Shostakovich: Symphony No. 4

COMPOSERS: Shostakovich
LABELS: Profil Hanssler
ALBUM TITLE: Shostakovich
WORKS: Symphony No. 4
PERFORMER: Staatskapelle Dresden/Kyrill Kondrashin
Kondrashin conducted the 1961 premiere of Shostakovich’s most outlandish symphonic masterpiece, 25 years after the composer had wisely withdrawn the score in the midst of the state-imposed Terror of the 1930s. By 1963 the Khrushchev thaw was over, but Kondrashin insisted on the still-ruined city of Dresden for the first German performance of the Fourth. His Melodiya version with the Moscow Philharmonic, even closer in time to the Soviet unveiling, has been in and out of circulation, but this mono recording, made in the Dresden State Theatre auditorium three days before the live performance, goes further.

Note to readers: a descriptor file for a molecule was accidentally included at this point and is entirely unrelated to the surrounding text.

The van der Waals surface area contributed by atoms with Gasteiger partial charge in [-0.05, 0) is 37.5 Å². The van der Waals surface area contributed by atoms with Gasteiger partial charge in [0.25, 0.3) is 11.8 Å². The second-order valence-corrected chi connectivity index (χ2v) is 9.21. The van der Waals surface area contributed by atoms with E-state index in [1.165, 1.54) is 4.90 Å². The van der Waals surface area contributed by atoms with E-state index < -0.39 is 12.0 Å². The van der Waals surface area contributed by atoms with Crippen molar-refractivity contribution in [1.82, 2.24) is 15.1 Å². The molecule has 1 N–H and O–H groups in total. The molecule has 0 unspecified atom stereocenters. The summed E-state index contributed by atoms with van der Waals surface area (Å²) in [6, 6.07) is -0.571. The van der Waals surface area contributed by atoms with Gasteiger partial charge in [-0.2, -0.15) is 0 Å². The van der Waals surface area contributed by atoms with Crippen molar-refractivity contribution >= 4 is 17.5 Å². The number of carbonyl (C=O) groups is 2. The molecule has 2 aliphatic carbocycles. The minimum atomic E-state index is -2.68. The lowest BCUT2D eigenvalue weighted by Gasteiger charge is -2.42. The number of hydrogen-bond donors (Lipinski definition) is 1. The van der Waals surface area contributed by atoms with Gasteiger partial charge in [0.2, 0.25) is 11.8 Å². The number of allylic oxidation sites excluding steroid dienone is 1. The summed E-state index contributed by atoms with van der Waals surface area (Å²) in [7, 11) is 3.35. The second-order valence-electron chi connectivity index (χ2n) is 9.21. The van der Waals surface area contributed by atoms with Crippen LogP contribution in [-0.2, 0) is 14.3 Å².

Acid woodwind and sandblasting brass sound like Russian work; trombone and trumpet solos, throwing careful intonation to the winds, achieve even more rasping emphasis than their Moscow counterparts in the 1962 recording. Unique, though, are the staggering dynamic range, focus and atmosphere of the Dresden Staatskapelle’s string playing. Kondrashin, like Mravinsky, was famous for his intensive pianissimos and the gradations of his crescendos and this is perhaps the finest testament to them, especially in the twilight zones of the imploding first movement, the shadow-world of the finale’s off-kilter ballet divertissement and the tragic snuffing-out of the relentless C minor coda. Despite some tape pre-echo in what should be crucial silences, the mono sound respects Kondrashin’s highlighting of crucial thematic threads and baulks little at massive climaxes. If you want state-of-the-art engineering and more finely-tuned terror, try another meeting between a Russian-trained musician and a German orchestra prepared to scream and shout, Mariss Jansons’s recording with the Bavarian Radio Symphony Orchestra on EMI. David Nice